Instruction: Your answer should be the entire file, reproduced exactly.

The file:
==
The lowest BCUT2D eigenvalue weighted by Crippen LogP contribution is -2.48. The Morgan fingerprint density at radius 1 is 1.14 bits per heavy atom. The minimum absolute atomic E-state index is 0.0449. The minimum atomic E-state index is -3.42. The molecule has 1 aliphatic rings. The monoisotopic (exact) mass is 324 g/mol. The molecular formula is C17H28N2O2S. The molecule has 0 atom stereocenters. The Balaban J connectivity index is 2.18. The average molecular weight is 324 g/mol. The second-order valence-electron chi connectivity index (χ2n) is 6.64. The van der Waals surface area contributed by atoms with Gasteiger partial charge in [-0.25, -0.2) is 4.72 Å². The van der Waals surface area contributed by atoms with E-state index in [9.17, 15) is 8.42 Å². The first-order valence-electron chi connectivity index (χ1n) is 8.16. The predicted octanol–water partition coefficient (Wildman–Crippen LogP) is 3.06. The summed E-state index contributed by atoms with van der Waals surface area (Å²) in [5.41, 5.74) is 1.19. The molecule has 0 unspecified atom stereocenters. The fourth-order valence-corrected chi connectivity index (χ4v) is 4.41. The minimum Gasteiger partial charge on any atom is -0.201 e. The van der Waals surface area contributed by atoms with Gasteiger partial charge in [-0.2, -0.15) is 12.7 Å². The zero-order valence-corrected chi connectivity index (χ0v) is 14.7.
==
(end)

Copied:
The lowest BCUT2D eigenvalue weighted by Crippen LogP contribution is -2.48. The Morgan fingerprint density at radius 1 is 1.14 bits per heavy atom. The minimum absolute atomic E-state index is 0.0449. The minimum atomic E-state index is -3.42. The molecule has 1 aliphatic rings. The monoisotopic (exact) mass is 324 g/mol. The molecular formula is C17H28N2O2S. The molecule has 0 atom stereocenters. The Balaban J connectivity index is 2.18. The average molecular weight is 324 g/mol. The second-order valence-electron chi connectivity index (χ2n) is 6.64. The van der Waals surface area contributed by atoms with Gasteiger partial charge in [-0.25, -0.2) is 4.72 Å². The van der Waals surface area contributed by atoms with E-state index in [9.17, 15) is 8.42 Å². The first-order valence-electron chi connectivity index (χ1n) is 8.16. The predicted octanol–water partition coefficient (Wildman–Crippen LogP) is 3.06. The summed E-state index contributed by atoms with van der Waals surface area (Å²) in [5.41, 5.74) is 1.19. The molecule has 0 unspecified atom stereocenters. The fourth-order valence-corrected chi connectivity index (χ4v) is 4.41. The minimum Gasteiger partial charge on any atom is -0.201 e. The van der Waals surface area contributed by atoms with Gasteiger partial charge in [-0.2, -0.15) is 12.7 Å². The zero-order valence-corrected chi connectivity index (χ0v) is 14.7.